Latino children with autism spectrum disorders diagnosed later, fewer treatment services

By Sandra Magaña, MSW, PhD
Rehabilitation Research and Training Center on DD and Health
University of Illinois at Chicago

Emerging evidence shows racial and ethnic disparities in diagnosis and treatment for autism spectrum disorders (ASD). Latinos represent the largest minority population in the United States and one of the fastest growing ASD populations. Research shows that children with ASD have better outcomes if they receive early evidenced-based treatment. It is important to identify disparities in receipt of treatment and services as the first step in ensuring all children with ASD receive early care.

What did you do in your research?
We conducted a survey comparing Latino (48 participants) and non-Latino White (56 participants) children in Wisconsin on age of diagnosis, whether they received key public services typical for children with ASD, the number of services they were currently receiving, and unmet service needs.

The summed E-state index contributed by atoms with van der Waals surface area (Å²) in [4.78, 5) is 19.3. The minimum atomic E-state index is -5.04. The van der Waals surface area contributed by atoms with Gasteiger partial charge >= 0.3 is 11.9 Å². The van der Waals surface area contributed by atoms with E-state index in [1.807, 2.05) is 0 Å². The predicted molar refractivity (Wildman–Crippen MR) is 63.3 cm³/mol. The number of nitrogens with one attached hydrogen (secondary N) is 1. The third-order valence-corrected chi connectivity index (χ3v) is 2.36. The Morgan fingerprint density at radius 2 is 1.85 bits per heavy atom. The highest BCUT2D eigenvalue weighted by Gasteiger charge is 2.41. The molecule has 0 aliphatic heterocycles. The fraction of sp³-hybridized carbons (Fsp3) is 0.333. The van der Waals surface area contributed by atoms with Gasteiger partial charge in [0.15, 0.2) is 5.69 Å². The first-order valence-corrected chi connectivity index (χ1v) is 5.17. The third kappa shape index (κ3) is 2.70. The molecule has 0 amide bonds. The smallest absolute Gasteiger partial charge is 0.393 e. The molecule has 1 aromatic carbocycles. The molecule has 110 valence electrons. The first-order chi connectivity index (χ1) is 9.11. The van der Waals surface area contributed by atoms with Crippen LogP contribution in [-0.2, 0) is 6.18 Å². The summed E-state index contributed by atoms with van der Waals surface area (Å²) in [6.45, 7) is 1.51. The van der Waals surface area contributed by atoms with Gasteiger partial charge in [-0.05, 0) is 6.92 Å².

What did you find out?
We found that Latino children with ASD were diagnosed, on average, a year later and were less likely to have received early intervention and a publicly funded behavioral program for children with ASD than non-Latino White children. They also received fewer services and had higher unmet service needs. Contributing factors to lower service receipt among Latinos compared to Whites included lower maternal education levels and fewer sources of knowledge about ASD.

What are the take-home messages?
It is important to increase access to and knowledge of resources available to families in order to reduce disparities in services. Because the Latina mothers in our sample had low levels of education, many were immigrants and had language barriers, they were less likely to have access to key information and knowledge about ASD treatments and services, and how to advocate for services. Service providers should find ways to provide this information and knowledge to Latino immigrant families including empowerment-based approaches.

To learn more about these findings contact
Sandy Magana.

Full Journal Article
Magaña, S., Lopez, K., Aguinaga, A., & Morton, H. (2013). Access to Diagnosis and Treatment Services Among Latino Children With Autism Spectrum Disorders. Intellectual and Developmental Disabilities, 51(3), 141-153.